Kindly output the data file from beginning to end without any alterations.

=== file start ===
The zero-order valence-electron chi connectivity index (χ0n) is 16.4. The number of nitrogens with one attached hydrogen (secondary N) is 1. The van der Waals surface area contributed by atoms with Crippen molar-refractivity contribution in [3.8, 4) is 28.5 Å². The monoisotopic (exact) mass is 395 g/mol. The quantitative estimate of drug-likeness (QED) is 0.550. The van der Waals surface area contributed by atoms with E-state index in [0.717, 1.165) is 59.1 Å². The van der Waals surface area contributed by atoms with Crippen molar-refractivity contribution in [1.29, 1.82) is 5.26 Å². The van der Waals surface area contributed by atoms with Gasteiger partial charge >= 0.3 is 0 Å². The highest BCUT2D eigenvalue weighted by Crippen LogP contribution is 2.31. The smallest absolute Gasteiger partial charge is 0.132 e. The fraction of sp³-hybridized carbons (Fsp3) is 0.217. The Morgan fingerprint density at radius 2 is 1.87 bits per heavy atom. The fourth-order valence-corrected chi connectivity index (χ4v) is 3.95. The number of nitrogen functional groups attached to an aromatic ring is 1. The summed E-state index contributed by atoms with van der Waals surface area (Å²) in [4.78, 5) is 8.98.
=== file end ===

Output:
The zero-order valence-electron chi connectivity index (χ0n) is 16.4. The number of nitrogens with one attached hydrogen (secondary N) is 1. The van der Waals surface area contributed by atoms with Crippen molar-refractivity contribution in [3.8, 4) is 28.5 Å². The monoisotopic (exact) mass is 395 g/mol. The quantitative estimate of drug-likeness (QED) is 0.550. The van der Waals surface area contributed by atoms with E-state index in [0.717, 1.165) is 59.1 Å². The van der Waals surface area contributed by atoms with Crippen molar-refractivity contribution in [1.29, 1.82) is 5.26 Å². The van der Waals surface area contributed by atoms with Gasteiger partial charge >= 0.3 is 0 Å². The highest BCUT2D eigenvalue weighted by Crippen LogP contribution is 2.31. The smallest absolute Gasteiger partial charge is 0.132 e. The fraction of sp³-hybridized carbons (Fsp3) is 0.217. The Morgan fingerprint density at radius 2 is 1.87 bits per heavy atom. The fourth-order valence-corrected chi connectivity index (χ4v) is 3.95. The number of nitrogen functional groups attached to an aromatic ring is 1. The summed E-state index contributed by atoms with van der Waals surface area (Å²) in [4.78, 5) is 8.98.